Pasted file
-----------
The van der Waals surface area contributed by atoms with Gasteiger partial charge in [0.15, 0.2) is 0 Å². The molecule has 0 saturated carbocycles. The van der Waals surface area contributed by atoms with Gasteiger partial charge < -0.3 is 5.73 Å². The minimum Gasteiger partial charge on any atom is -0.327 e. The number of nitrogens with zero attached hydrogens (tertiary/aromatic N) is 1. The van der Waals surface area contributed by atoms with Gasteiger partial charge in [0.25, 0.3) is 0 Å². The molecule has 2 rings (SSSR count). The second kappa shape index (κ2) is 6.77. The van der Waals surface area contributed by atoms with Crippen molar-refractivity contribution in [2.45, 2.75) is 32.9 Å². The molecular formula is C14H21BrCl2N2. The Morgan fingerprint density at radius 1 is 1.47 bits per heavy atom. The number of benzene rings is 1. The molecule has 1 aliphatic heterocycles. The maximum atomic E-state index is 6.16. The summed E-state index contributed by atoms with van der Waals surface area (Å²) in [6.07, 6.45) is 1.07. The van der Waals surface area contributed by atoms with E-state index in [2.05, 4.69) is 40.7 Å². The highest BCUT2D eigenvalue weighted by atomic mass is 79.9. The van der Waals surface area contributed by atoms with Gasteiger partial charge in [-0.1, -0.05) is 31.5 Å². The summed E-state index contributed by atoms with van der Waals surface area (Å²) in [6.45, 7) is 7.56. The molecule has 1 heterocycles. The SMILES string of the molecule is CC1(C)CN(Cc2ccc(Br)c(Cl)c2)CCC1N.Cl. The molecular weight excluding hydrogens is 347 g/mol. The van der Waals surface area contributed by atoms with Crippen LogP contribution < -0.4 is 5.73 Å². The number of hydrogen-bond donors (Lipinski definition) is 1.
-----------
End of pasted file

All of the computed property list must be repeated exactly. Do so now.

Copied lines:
The van der Waals surface area contributed by atoms with Gasteiger partial charge in [0.15, 0.2) is 0 Å². The molecule has 0 saturated carbocycles. The van der Waals surface area contributed by atoms with Gasteiger partial charge < -0.3 is 5.73 Å². The minimum Gasteiger partial charge on any atom is -0.327 e. The number of nitrogens with zero attached hydrogens (tertiary/aromatic N) is 1. The van der Waals surface area contributed by atoms with Gasteiger partial charge in [0.25, 0.3) is 0 Å². The molecule has 2 rings (SSSR count). The second kappa shape index (κ2) is 6.77. The van der Waals surface area contributed by atoms with Crippen molar-refractivity contribution in [2.45, 2.75) is 32.9 Å². The molecular formula is C14H21BrCl2N2. The Morgan fingerprint density at radius 1 is 1.47 bits per heavy atom. The number of benzene rings is 1. The molecule has 1 aliphatic heterocycles. The maximum atomic E-state index is 6.16. The summed E-state index contributed by atoms with van der Waals surface area (Å²) in [6.07, 6.45) is 1.07. The van der Waals surface area contributed by atoms with E-state index in [2.05, 4.69) is 40.7 Å². The highest BCUT2D eigenvalue weighted by atomic mass is 79.9. The van der Waals surface area contributed by atoms with Gasteiger partial charge in [-0.1, -0.05) is 31.5 Å². The summed E-state index contributed by atoms with van der Waals surface area (Å²) in [6.45, 7) is 7.56. The molecule has 1 heterocycles. The SMILES string of the molecule is CC1(C)CN(Cc2ccc(Br)c(Cl)c2)CCC1N.Cl. The molecular weight excluding hydrogens is 347 g/mol. The van der Waals surface area contributed by atoms with Crippen LogP contribution < -0.4 is 5.73 Å². The number of hydrogen-bond donors (Lipinski definition) is 1.